What Causes Toenail Fungus

Nail fungus is caused by various fungal organisms (fungi). The most common is a type called dermatophyte. Yeast, bacteria and molds also can cause nail infections.

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What Causes Toenail Fungus

Causes of Toenail Fungus

Many people today get causes of toenail fungus which is similar to athlete’s foot. It is very surprising that you can have athlete’s foot and toenail fungus at the same time. There are several things you would notice on your toenail that would tell you now have toenail fungus like thickened toenails, brittle or crumbly toenails, when your toenails are distorted in shape, dark colors forming under your nail as a result of debris accumulated on your nails and when your nails are dull with no lustre or shine.

There is no fast cure for nail fungus but you should understand how they reproduce so as to be able to get rid of them. Fungi make spores or buds which in time begin to reproduce more. These buds are made from the cell walls and they come out with force. The buds when they land on a new source of food which is your skin, they begin to grow and sometimes they could be dormant.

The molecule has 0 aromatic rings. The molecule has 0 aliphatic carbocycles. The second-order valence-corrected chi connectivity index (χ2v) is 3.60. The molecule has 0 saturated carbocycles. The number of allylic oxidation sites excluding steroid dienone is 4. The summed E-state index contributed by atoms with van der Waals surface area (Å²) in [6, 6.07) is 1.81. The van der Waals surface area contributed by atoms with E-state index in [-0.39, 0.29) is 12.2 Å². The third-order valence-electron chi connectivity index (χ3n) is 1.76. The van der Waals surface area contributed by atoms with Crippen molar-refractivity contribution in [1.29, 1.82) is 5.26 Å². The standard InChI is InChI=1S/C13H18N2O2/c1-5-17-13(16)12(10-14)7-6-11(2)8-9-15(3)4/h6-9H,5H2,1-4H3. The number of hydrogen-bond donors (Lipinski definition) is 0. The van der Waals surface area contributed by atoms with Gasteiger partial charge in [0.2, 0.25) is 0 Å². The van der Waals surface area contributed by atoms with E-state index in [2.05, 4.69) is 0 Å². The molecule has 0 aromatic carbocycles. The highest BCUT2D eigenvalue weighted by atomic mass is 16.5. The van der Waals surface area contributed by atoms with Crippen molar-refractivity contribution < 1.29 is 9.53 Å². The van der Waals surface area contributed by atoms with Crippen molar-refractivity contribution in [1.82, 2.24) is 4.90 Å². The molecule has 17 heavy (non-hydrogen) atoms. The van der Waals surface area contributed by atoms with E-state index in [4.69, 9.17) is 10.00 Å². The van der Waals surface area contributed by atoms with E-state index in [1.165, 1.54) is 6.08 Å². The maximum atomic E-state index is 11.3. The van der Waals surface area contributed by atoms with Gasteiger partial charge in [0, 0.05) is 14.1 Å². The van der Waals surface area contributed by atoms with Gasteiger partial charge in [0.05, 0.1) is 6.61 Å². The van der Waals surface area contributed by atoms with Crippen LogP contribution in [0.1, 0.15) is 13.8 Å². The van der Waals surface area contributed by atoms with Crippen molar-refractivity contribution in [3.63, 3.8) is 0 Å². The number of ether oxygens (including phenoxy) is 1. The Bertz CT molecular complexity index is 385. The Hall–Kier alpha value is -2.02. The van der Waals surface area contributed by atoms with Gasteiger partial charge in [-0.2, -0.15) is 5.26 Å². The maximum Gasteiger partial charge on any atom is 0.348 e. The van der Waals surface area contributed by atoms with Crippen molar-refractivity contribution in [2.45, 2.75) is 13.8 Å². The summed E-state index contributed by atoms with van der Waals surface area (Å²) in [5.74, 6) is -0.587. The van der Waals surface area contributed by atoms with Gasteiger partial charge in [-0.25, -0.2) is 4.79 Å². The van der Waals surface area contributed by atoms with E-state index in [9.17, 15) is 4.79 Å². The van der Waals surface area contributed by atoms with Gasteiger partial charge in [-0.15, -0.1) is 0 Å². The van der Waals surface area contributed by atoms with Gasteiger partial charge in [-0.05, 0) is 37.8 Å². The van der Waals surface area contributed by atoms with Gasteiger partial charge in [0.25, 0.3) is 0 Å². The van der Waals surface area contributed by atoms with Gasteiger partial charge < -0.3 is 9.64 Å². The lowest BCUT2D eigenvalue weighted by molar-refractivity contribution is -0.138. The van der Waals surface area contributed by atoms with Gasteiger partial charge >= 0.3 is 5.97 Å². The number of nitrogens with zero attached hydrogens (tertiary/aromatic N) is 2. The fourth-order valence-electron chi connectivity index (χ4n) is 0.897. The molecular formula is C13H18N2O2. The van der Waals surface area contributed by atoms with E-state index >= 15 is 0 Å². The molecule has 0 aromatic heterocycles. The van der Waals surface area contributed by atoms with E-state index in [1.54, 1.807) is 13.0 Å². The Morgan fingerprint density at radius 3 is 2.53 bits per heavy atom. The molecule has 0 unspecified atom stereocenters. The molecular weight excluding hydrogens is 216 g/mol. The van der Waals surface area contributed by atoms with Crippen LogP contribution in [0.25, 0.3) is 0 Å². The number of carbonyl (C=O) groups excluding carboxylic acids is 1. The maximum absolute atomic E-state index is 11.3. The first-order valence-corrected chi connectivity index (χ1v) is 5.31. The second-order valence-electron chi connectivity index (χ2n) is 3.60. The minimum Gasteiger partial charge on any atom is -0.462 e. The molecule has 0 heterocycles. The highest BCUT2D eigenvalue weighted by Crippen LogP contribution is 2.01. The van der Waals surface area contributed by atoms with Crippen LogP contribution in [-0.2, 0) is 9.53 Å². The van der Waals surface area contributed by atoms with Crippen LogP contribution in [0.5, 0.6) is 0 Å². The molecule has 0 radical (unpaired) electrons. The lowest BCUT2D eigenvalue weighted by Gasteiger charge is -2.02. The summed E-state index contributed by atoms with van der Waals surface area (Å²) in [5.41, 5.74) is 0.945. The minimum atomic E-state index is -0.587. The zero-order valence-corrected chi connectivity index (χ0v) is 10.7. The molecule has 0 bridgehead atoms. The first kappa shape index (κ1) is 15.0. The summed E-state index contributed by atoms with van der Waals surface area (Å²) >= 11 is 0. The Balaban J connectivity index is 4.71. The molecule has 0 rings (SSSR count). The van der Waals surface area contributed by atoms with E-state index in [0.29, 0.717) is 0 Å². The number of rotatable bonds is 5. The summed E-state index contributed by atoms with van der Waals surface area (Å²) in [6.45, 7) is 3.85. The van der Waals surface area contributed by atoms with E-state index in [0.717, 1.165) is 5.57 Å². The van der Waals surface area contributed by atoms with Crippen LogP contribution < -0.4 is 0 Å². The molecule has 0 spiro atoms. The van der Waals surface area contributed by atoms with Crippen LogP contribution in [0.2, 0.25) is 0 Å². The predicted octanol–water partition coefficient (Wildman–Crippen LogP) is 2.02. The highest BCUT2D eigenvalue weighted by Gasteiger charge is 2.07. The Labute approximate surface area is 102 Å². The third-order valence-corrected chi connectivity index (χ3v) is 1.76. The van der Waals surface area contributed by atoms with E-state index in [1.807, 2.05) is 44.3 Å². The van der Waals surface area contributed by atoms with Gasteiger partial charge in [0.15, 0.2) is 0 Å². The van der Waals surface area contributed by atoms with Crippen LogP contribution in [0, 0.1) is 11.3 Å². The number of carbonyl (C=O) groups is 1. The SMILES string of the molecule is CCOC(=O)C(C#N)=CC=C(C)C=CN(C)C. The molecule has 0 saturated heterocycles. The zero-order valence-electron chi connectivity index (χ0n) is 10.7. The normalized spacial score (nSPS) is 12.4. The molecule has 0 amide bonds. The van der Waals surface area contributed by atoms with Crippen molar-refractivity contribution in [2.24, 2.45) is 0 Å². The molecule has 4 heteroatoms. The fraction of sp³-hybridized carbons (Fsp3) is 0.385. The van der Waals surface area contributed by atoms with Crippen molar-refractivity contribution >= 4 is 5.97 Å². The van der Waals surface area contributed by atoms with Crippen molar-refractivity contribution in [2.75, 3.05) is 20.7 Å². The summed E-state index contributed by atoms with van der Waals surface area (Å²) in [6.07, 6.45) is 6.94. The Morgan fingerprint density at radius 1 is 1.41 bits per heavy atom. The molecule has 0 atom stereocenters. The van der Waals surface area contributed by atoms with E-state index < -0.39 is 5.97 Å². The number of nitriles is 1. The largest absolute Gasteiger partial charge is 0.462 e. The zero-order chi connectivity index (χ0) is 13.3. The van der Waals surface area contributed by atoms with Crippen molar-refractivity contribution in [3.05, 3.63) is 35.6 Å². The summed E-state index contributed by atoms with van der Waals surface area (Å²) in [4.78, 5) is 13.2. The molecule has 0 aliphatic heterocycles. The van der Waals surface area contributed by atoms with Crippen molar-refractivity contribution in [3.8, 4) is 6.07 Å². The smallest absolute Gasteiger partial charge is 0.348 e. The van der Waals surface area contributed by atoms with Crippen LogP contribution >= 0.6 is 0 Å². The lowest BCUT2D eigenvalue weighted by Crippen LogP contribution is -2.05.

When you take a good look at your nail, you would think that the fungus is gone only to later find out that it has started growing again. That is why you should always use fungus treatment for at least six months whenever you notice nail fungus growing around your nails.

Spores made from fungal cells are usually produced in large quantities and then sent out to colonize fresh substratum. Persistent care and treatment of fungus will help get rid of toenail fungus. Using anti-fungal solutions at the right time would help resolve the problem.

As far as the causes of toenail fungus are concerned, you can treat them yourself and help to prevent them from gaining ground. Keeping your immune system fully nourished by eating balanced diet with lots of fruits and vegetables will help prevent toenail fungus.